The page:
The eyes, not the head should stay down and focused on the ball. Hitters that overemphasis chin on the shoulder lose valuable tracking and vision skills by positioning their head and eyes on a slant as the ball approaches. Valuable upper body torque is also lost as the head on the back shoulder prevents full shoulder torque through the swing. Driving the head down or near the back shoulder also misaligns the shoulder causing the back shoulder to drop. Most importantly, the hitter's ability to swing down to the level is reduced if the head is finishing on or near the back shoulder. Hitters should keep their head square and straight as they track the ball and begin the swing. Good hitters always keep the chin away from the shoulders throughout the swing.

 

6. Push off the Rubber When Pitching:

Telling pitchers to push off the rubber typically creates a rushed delivery and reduces the pitchers ability to use the "big muscles" to throw the ball. Pitching similar to hitting, requires more rotational force than linear movement. Effective pitching requires a separation from the rubber to allow for a turning to the pitchers trunk, butt, quadriceps to propel the baseball. Rotating the body once the stride leg lands is the most important component of a pitchers delivery. Advising a pitcher to push off the rubber is akin to telling your hitters that the bigger step they take in their swing the harder they will hit the ball.

 

7. Always Catch the Ball with Two Hands:

Fielding gloves have become a long way from the pancake- type models of the 30's. Young players that struggle to catch the ball should first be encouraged to catch the ball with their glove hand only. It will be easier to coordinate and control one hand than two. Many players restrict their catching range by moving with two hands to the upcoming ball. Rest assured, the gloves made today are well equipped to catch the ball without the bare hand. Using two hands when the ball is directly to the player is fine, and two handed catching becomes important when ball transfer and a quick release is necessary (as in quick infield plays). Reminding players to keep their glove in front of their field of vision, not behind their head will immediately improve catching skills.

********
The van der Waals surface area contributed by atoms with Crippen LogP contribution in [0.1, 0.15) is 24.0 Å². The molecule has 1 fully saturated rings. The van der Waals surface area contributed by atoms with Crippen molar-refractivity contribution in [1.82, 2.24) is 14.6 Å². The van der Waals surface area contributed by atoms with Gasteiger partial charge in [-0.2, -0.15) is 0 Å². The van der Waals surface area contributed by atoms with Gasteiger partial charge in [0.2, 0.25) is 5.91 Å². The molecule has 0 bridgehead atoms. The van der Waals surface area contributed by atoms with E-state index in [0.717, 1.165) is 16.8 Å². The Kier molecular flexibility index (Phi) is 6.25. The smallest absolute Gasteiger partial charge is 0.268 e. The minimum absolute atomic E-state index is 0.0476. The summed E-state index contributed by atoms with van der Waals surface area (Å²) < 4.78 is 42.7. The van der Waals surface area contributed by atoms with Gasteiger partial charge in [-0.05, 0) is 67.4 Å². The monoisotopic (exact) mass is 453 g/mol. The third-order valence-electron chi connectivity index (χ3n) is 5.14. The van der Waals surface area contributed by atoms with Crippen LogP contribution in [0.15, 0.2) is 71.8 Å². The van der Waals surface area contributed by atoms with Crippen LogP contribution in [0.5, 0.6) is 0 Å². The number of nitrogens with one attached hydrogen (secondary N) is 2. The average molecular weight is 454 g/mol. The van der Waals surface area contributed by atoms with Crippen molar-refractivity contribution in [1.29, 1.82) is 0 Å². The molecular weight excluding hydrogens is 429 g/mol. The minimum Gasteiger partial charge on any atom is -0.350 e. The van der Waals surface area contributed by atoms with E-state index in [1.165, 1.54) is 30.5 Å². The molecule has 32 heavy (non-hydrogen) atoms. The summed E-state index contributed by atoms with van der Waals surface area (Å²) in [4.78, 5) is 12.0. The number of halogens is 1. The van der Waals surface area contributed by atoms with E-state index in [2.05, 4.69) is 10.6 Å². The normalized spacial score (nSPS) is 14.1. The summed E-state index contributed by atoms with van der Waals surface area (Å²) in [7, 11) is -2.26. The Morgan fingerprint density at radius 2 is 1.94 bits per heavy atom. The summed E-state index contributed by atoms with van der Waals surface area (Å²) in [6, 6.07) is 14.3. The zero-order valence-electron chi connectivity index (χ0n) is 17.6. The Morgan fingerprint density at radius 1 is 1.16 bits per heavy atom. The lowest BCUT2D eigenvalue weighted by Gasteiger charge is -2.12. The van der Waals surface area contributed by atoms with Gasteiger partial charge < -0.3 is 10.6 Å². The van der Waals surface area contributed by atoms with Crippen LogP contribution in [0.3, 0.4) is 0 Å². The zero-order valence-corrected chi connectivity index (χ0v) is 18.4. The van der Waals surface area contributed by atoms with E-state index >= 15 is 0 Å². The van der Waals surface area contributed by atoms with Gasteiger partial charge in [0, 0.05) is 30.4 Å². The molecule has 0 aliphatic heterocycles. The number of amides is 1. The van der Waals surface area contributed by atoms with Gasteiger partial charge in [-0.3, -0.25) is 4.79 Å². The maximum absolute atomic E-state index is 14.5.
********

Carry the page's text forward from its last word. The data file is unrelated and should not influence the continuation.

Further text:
8. Throw Overhand:

Throwing overhand comes in a variety of ways. As long as the throwing elbow stays above the shoulder to create leverage, proper throwing is realized. Advising a player to throw "over the top" tightens the throwing shoulder and reduces the flexibility and looseness needed to throw hard. The arm-style pitching machines should throw overhand, not players. Remind players to keep their elbow above their throwing shoulder to encourage proper throwing.

 

9. Get Low in the Infield Ready Position:

Starting low and spreading out early puts you in a great position to catch one ball; the ball hit directly at you! Many infielders position themselves in a fielding position prior to the ball being hit. Getting low and spread out with your glove on the ground too early reduces range and quickness once the ball is hit. Infielders should stand up and as the ball is hit, position themselves in a balanced athletic position, similar to a tennis player awaiting a serve. Infielders should wait to see where the ball is hit.

 

10. Playing Games Develops Talent:

Good players balance proper training with game experience. Players don't eliminate throwing or hitting deficiencies by playing 60 games in the summer. Exposure to colleges and scouts is important, but remember, you have one chance to make a first impression. Perfect practice makes improved game performance. Find the time during off-season and in-season to work on weakness.